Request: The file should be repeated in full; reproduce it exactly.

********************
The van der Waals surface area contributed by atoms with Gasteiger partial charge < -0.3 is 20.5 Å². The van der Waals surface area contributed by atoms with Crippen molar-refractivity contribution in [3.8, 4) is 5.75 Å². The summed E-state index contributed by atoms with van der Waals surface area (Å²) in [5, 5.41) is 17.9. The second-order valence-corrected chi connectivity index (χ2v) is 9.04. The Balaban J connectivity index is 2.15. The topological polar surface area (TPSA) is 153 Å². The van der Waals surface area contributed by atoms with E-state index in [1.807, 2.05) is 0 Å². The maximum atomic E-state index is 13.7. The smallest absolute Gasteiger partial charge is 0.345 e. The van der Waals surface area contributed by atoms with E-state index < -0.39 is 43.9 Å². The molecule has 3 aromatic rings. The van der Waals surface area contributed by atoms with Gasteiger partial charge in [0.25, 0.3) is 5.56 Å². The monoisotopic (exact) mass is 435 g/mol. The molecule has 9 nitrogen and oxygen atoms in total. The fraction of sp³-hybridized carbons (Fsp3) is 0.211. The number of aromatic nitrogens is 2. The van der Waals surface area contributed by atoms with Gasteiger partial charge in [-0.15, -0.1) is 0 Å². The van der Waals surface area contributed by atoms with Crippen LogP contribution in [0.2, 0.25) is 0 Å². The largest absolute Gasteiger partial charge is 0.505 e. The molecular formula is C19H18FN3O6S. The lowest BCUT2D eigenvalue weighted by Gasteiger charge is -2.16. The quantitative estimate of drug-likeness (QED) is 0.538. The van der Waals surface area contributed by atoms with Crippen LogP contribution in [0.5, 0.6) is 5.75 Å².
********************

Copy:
The van der Waals surface area contributed by atoms with Gasteiger partial charge < -0.3 is 20.5 Å². The van der Waals surface area contributed by atoms with Crippen molar-refractivity contribution in [3.8, 4) is 5.75 Å². The summed E-state index contributed by atoms with van der Waals surface area (Å²) in [5, 5.41) is 17.9. The second-order valence-corrected chi connectivity index (χ2v) is 9.04. The Balaban J connectivity index is 2.15. The topological polar surface area (TPSA) is 153 Å². The van der Waals surface area contributed by atoms with E-state index in [1.807, 2.05) is 0 Å². The maximum atomic E-state index is 13.7. The smallest absolute Gasteiger partial charge is 0.345 e. The van der Waals surface area contributed by atoms with E-state index < -0.39 is 43.9 Å². The molecule has 3 aromatic rings. The van der Waals surface area contributed by atoms with Gasteiger partial charge in [0.25, 0.3) is 5.56 Å². The monoisotopic (exact) mass is 435 g/mol. The molecule has 9 nitrogen and oxygen atoms in total. The fraction of sp³-hybridized carbons (Fsp3) is 0.211. The number of aromatic nitrogens is 2. The van der Waals surface area contributed by atoms with Gasteiger partial charge in [-0.15, -0.1) is 0 Å². The van der Waals surface area contributed by atoms with Crippen LogP contribution in [0.2, 0.25) is 0 Å². The largest absolute Gasteiger partial charge is 0.505 e. The molecular formula is C19H18FN3O6S. The lowest BCUT2D eigenvalue weighted by Gasteiger charge is -2.16. The quantitative estimate of drug-likeness (QED) is 0.538. The van der Waals surface area contributed by atoms with Crippen LogP contribution in [0.5, 0.6) is 5.75 Å².